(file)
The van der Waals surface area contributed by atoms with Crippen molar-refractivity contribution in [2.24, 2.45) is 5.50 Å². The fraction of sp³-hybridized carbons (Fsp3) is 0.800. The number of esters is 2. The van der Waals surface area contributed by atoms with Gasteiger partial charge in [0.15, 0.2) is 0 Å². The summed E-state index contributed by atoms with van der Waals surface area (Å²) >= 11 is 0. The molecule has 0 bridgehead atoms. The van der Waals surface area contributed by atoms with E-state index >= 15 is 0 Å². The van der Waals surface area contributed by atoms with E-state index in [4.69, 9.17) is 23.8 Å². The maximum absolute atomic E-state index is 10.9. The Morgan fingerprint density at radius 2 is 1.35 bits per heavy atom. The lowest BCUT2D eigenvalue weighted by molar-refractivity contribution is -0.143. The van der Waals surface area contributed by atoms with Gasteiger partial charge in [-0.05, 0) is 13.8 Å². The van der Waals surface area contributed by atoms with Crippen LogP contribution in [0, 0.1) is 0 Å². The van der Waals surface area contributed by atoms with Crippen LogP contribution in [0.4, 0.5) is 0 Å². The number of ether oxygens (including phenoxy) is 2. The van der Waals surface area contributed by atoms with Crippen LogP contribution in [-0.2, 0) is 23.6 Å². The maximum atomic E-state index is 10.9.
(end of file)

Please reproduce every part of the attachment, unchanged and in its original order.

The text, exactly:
The van der Waals surface area contributed by atoms with Crippen molar-refractivity contribution in [2.24, 2.45) is 5.50 Å². The fraction of sp³-hybridized carbons (Fsp3) is 0.800. The number of esters is 2. The van der Waals surface area contributed by atoms with Gasteiger partial charge in [0.15, 0.2) is 0 Å². The summed E-state index contributed by atoms with van der Waals surface area (Å²) >= 11 is 0. The molecule has 0 bridgehead atoms. The van der Waals surface area contributed by atoms with E-state index >= 15 is 0 Å². The van der Waals surface area contributed by atoms with E-state index in [4.69, 9.17) is 23.8 Å². The maximum absolute atomic E-state index is 10.9. The Morgan fingerprint density at radius 2 is 1.35 bits per heavy atom. The lowest BCUT2D eigenvalue weighted by molar-refractivity contribution is -0.143. The van der Waals surface area contributed by atoms with Gasteiger partial charge in [-0.05, 0) is 13.8 Å². The van der Waals surface area contributed by atoms with Crippen LogP contribution in [0, 0.1) is 0 Å². The van der Waals surface area contributed by atoms with Crippen LogP contribution in [0.4, 0.5) is 0 Å². The number of ether oxygens (including phenoxy) is 2. The van der Waals surface area contributed by atoms with Crippen LogP contribution in [-0.2, 0) is 23.6 Å². The maximum atomic E-state index is 10.9.